Train driver asks passengers to update him on Emma Raducanu's progressSeptember 11, 2021
Train driver, 41, who ‘discovered’ Emma Raducanu when she was aged eight asks passengers to update him on her progress during vital match
- Emma Raducanu, 18, is taking on Leylah Fernandez, 19, at Flushing Meadows
- Simon Dahdi, 41, claimed he spotted Raducanu’s potential when she was eight
- He was working as a talent scout for the Lawn Tennis Association at the time
- The train driver said he asked passengers for the score of one of her matches
A train driver who ‘discovered’ Emma Raducanu last night told how he begged passengers to update him on her progress during a vital match.
Simon Dahdi, 41, was working as a talent scout for the Lawn Tennis Association when he spotted Ms Raducanu’s world-beating potential. She was just eight years old.
Mr Dahdi, a driver for Thameslink, told The Mail on Sunday that he was forced to put out an announcement asking passengers to tell him the score during Ms Raducanu’s nail-biting third round match against Romanian Sorana Cirstea at Wimbledon in July.
Train driver Simon Dahdi was working as a talent scout for the Lawn Tennis Association when he spotted Emma Raducanu’s (pictured) world-beating potential when she was eight years old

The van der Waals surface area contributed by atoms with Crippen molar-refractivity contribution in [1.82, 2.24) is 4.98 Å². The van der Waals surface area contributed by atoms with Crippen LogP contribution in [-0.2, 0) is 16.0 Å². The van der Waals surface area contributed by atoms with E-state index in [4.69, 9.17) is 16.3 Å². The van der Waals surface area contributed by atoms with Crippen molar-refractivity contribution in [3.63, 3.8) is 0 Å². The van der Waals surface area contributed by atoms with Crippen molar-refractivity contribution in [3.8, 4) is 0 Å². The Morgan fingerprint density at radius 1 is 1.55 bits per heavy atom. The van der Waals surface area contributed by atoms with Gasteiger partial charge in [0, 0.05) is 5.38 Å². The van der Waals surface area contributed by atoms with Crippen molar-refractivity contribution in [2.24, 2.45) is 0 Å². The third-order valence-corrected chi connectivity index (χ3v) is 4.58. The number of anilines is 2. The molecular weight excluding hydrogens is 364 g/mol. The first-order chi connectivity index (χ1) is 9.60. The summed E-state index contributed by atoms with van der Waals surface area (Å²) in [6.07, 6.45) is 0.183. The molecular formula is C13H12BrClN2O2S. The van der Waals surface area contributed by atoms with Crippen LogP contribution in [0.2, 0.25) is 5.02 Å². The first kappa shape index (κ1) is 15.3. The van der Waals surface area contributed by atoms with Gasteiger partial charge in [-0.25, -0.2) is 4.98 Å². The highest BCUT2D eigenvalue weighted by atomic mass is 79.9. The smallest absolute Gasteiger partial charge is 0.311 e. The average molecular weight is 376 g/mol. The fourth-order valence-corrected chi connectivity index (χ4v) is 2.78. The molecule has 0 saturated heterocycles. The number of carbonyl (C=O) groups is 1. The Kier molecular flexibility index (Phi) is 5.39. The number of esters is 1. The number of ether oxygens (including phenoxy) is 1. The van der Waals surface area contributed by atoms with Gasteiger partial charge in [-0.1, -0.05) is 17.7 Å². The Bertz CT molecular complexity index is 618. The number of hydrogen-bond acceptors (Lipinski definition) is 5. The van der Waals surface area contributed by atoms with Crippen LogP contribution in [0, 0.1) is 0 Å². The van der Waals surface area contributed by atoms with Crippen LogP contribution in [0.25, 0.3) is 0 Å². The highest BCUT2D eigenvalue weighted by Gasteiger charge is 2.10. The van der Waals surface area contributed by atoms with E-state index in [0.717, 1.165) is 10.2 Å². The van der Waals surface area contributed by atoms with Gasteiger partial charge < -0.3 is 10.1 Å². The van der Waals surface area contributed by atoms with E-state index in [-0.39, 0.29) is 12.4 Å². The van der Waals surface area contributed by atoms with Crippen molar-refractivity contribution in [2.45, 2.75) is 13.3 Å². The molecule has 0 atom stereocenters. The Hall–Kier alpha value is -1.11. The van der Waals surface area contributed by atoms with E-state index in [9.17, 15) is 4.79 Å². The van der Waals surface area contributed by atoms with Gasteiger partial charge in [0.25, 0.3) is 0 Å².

Mr Dahdi, from Orpington, Kent, who quit tennis in 2016, said: ‘I got to Blackfriars Station [in Central London]. She was in the third round at Wimbledon. But I couldn’t drive with my phone switched on.
‘I turned my phone on when I got to Blackfriars and saw that they changed ends. She was winning 6-3. I was like, ‘Wow! She’s got a chance to get to the fourth round!’ I couldn’t believe it. Then I switched off my phone again.
‘After a few stops I thought, ‘I need to know what’s going on.’ ‘ So he made an announcement.
‘I said, ‘If anyone is watching a bit of Wimbledon, there’s a girl called Emma Raducanu who is a great player from Bromley and if you can tell me what the score is, that would be great’.
Mr Dahdi (pictured), a Thameslink driver, said he put out an announcement asking passengers to tell him the score during Ms Raducanu’s match against Romanian Sorana in July
‘So at different stops, people were coming up to the front of the train and telling me the score.’
As he drove into Bickley, a male passenger told him his former protege had won. ‘I said, ‘Crikey!’ I was so happy,’ he recalled.
Ms Raducanu would lose her next match, but her potential was clear.
Mr Dahdi spotted Ms Raducanu at the Parklangley Club in Beckenham, Kent, and watched her play from the age of eight to ten.
He never had any doubt she was destined for greatness. ‘It was obvious how talented she was,’ he said.
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